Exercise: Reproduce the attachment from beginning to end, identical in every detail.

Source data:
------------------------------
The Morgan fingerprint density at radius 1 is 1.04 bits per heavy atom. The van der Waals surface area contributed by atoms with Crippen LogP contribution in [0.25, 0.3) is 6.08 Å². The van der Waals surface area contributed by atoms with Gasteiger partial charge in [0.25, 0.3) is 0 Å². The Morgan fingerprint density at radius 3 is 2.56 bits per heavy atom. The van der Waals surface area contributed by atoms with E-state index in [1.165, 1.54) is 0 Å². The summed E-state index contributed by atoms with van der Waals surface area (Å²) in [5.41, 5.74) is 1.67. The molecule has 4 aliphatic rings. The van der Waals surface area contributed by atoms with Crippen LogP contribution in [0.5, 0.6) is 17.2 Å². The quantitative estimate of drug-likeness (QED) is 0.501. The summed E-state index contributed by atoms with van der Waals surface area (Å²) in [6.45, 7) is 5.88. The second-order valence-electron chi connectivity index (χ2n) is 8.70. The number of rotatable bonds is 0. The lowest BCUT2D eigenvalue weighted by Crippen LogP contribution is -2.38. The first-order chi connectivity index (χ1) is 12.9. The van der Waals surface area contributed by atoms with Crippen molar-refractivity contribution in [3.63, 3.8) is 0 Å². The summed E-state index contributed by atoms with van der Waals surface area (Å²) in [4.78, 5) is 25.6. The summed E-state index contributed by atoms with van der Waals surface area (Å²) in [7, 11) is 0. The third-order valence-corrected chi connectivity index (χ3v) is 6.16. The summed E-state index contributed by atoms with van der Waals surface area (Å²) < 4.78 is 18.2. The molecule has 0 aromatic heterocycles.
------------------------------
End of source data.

The Morgan fingerprint density at radius 1 is 1.04 bits per heavy atom. The van der Waals surface area contributed by atoms with Crippen LogP contribution in [0.25, 0.3) is 6.08 Å². The van der Waals surface area contributed by atoms with Gasteiger partial charge in [0.25, 0.3) is 0 Å². The Morgan fingerprint density at radius 3 is 2.56 bits per heavy atom. The van der Waals surface area contributed by atoms with E-state index in [1.165, 1.54) is 0 Å². The summed E-state index contributed by atoms with van der Waals surface area (Å²) in [5.41, 5.74) is 1.67. The molecule has 4 aliphatic rings. The van der Waals surface area contributed by atoms with Crippen LogP contribution in [0.5, 0.6) is 17.2 Å². The quantitative estimate of drug-likeness (QED) is 0.501. The summed E-state index contributed by atoms with van der Waals surface area (Å²) in [6.45, 7) is 5.88. The second-order valence-electron chi connectivity index (χ2n) is 8.70. The number of rotatable bonds is 0. The lowest BCUT2D eigenvalue weighted by Crippen LogP contribution is -2.38. The first-order chi connectivity index (χ1) is 12.9. The van der Waals surface area contributed by atoms with Crippen molar-refractivity contribution in [3.63, 3.8) is 0 Å². The summed E-state index contributed by atoms with van der Waals surface area (Å²) in [4.78, 5) is 25.6. The summed E-state index contributed by atoms with van der Waals surface area (Å²) in [7, 11) is 0. The third-order valence-corrected chi connectivity index (χ3v) is 6.16. The summed E-state index contributed by atoms with van der Waals surface area (Å²) < 4.78 is 18.2. The molecule has 0 aromatic heterocycles.